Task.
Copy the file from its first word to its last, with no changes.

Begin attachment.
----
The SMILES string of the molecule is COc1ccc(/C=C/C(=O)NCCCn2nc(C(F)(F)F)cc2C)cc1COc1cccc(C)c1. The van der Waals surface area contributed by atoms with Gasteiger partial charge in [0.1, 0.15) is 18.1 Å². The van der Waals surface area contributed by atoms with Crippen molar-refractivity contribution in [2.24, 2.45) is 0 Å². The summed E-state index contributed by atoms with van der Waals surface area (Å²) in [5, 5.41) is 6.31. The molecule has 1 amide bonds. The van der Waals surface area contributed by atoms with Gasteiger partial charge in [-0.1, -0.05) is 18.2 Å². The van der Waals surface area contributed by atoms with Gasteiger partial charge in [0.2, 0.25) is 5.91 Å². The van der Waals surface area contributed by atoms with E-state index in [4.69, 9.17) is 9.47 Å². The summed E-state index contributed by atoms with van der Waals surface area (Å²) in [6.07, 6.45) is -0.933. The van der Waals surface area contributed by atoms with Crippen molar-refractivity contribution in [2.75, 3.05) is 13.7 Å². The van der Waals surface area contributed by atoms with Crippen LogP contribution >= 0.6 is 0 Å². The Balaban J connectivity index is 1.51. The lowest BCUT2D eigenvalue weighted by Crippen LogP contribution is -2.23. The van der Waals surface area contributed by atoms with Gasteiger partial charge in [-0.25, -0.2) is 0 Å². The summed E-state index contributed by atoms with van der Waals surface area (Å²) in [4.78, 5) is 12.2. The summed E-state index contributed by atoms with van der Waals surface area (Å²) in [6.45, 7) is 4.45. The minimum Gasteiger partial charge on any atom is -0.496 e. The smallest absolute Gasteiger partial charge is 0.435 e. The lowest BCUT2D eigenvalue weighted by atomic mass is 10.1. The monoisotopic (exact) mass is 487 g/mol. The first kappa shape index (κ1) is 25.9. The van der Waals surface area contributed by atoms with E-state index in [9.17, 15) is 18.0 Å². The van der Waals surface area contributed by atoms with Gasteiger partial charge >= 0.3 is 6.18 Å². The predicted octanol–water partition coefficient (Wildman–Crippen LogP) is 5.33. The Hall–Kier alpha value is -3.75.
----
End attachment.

The SMILES string of the molecule is COc1ccc(/C=C/C(=O)NCCCn2nc(C(F)(F)F)cc2C)cc1COc1cccc(C)c1. The van der Waals surface area contributed by atoms with Gasteiger partial charge in [0.1, 0.15) is 18.1 Å². The van der Waals surface area contributed by atoms with Crippen molar-refractivity contribution in [2.24, 2.45) is 0 Å². The summed E-state index contributed by atoms with van der Waals surface area (Å²) in [5, 5.41) is 6.31. The molecule has 1 amide bonds. The van der Waals surface area contributed by atoms with Gasteiger partial charge in [-0.1, -0.05) is 18.2 Å². The van der Waals surface area contributed by atoms with Gasteiger partial charge in [0.2, 0.25) is 5.91 Å². The van der Waals surface area contributed by atoms with E-state index in [4.69, 9.17) is 9.47 Å². The summed E-state index contributed by atoms with van der Waals surface area (Å²) in [6.07, 6.45) is -0.933. The van der Waals surface area contributed by atoms with Crippen molar-refractivity contribution in [2.75, 3.05) is 13.7 Å². The van der Waals surface area contributed by atoms with Crippen LogP contribution >= 0.6 is 0 Å². The Balaban J connectivity index is 1.51. The lowest BCUT2D eigenvalue weighted by Crippen LogP contribution is -2.23. The van der Waals surface area contributed by atoms with Gasteiger partial charge in [-0.25, -0.2) is 0 Å². The summed E-state index contributed by atoms with van der Waals surface area (Å²) in [4.78, 5) is 12.2. The summed E-state index contributed by atoms with van der Waals surface area (Å²) in [6.45, 7) is 4.45. The minimum Gasteiger partial charge on any atom is -0.496 e. The smallest absolute Gasteiger partial charge is 0.435 e. The lowest BCUT2D eigenvalue weighted by atomic mass is 10.1. The monoisotopic (exact) mass is 487 g/mol. The first kappa shape index (κ1) is 25.9. The van der Waals surface area contributed by atoms with E-state index in [9.17, 15) is 18.0 Å². The van der Waals surface area contributed by atoms with Gasteiger partial charge >= 0.3 is 6.18 Å². The predicted octanol–water partition coefficient (Wildman–Crippen LogP) is 5.33. The Hall–Kier alpha value is -3.75.